I am very interested in how the Republican Party will respond to losing the presidential election. In this post, I have collected some links addressing that question. I see three possibilities.
1. More Pro-immigration. As I see it, the adjustment that maintains competitiveness in presidential elections but keeps the Republican Party’s values as close as possible to what they are now would be to become more pro-immigration. The key issue this would address is clear in the title of one of my recent posts: “Central Political Fact: Mitt Lost Despite Getting Almost 60% of the White Vote.” To be specific about how to change perceptions of the GOP without changing core Republican values, the approach I recommended to Barack in my post “Obama Could Really Help the US Economy by Pushing for More Legal Immigration” would work even better for the Republican Party if they initiated it. I predict that, if the Republican Party were willing to put up with serious grumbling from their base, outflanking the Democratic Party in being pro-immigration, while continuing to make a strong distinction between legal and illegal immigration would dramatically improve the fortunes of the GOP. Noah Smith’s post “Asian-Americans Destroy the Maker-Taker Narrative” is in the same spirit, saying that the Republican Party is in trouble if it continues to be primarily a White party.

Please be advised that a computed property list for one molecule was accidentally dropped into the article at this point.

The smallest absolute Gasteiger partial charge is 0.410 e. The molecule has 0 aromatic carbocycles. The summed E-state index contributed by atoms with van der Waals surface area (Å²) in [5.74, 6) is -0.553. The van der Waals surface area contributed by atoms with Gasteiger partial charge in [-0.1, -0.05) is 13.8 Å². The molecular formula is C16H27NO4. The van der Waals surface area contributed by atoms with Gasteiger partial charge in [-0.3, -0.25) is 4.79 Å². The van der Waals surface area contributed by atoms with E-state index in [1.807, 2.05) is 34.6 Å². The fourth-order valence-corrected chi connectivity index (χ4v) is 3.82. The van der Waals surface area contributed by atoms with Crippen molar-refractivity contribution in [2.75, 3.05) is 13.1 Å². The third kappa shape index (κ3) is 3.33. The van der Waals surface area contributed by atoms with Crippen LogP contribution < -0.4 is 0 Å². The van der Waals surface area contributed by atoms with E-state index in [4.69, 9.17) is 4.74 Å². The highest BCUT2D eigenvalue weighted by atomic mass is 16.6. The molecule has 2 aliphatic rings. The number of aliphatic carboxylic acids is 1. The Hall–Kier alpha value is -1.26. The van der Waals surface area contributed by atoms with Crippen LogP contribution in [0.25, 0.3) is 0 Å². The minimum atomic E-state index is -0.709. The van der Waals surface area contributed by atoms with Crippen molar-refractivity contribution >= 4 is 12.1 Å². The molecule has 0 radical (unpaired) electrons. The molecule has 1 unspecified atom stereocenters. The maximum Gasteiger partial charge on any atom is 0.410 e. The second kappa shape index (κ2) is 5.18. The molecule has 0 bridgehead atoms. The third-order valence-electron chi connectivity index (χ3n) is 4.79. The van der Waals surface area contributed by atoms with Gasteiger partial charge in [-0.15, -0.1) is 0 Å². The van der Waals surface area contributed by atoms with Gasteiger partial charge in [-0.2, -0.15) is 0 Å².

2. More Libertarian. Matthew Yglesias, in “The Central Tension of the GOP Coalition,” in addition to recommending less ethnocentrism, adds another possibility: becoming more libertarian (at least on gay rights) in order to appeal to the young. He writes:
… one option would be to stay committed to the idea of dismantling the welfare state and try to ditch the existing coalition in favor of some different, younger, less-white, less-ethnocentric coalition that’s more likely to want to cut retirement security programs.
3. More Populist. A final possibility is for the Republican Party to become more populist—for example, by attacking the rich and “big business.” That seems to be the direction Bobby Jindal has in mind, based on his recent interview with Jonathan Martin: “Jindal: End ‘dumbed-down’ conservatism.” Bobby also calls for less anti-intellectualism in the GOP.